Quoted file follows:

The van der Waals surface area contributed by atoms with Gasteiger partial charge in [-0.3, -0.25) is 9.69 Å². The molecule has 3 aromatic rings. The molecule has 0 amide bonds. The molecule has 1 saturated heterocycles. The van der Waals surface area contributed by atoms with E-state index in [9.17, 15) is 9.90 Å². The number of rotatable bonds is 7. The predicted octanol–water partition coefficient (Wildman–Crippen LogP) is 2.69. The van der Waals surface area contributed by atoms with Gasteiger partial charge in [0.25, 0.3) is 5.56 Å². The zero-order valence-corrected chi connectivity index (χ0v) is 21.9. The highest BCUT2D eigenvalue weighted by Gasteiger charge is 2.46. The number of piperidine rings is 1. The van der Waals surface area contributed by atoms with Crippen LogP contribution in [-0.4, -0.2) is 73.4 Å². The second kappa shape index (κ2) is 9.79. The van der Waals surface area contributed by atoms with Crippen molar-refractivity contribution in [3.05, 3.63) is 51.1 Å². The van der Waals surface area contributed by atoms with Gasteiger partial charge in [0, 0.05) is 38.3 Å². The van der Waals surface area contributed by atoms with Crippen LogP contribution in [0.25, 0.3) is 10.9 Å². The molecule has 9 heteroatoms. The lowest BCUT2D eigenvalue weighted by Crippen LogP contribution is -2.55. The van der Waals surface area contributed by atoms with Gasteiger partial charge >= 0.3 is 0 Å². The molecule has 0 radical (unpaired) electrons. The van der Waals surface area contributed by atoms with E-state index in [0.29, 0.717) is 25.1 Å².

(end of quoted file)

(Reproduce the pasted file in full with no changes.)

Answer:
The van der Waals surface area contributed by atoms with Gasteiger partial charge in [-0.3, -0.25) is 9.69 Å². The molecule has 3 aromatic rings. The molecule has 0 amide bonds. The molecule has 1 saturated heterocycles. The van der Waals surface area contributed by atoms with E-state index in [9.17, 15) is 9.90 Å². The number of rotatable bonds is 7. The predicted octanol–water partition coefficient (Wildman–Crippen LogP) is 2.69. The van der Waals surface area contributed by atoms with Gasteiger partial charge in [0.25, 0.3) is 5.56 Å². The zero-order valence-corrected chi connectivity index (χ0v) is 21.9. The highest BCUT2D eigenvalue weighted by Gasteiger charge is 2.46. The number of piperidine rings is 1. The van der Waals surface area contributed by atoms with Crippen LogP contribution in [-0.4, -0.2) is 73.4 Å². The second kappa shape index (κ2) is 9.79. The van der Waals surface area contributed by atoms with Crippen molar-refractivity contribution in [3.05, 3.63) is 51.1 Å². The van der Waals surface area contributed by atoms with Gasteiger partial charge in [0, 0.05) is 38.3 Å². The van der Waals surface area contributed by atoms with Crippen LogP contribution in [0.25, 0.3) is 10.9 Å². The molecule has 9 heteroatoms. The lowest BCUT2D eigenvalue weighted by Crippen LogP contribution is -2.55. The van der Waals surface area contributed by atoms with Gasteiger partial charge >= 0.3 is 0 Å². The molecule has 0 radical (unpaired) electrons. The van der Waals surface area contributed by atoms with E-state index in [0.29, 0.717) is 25.1 Å².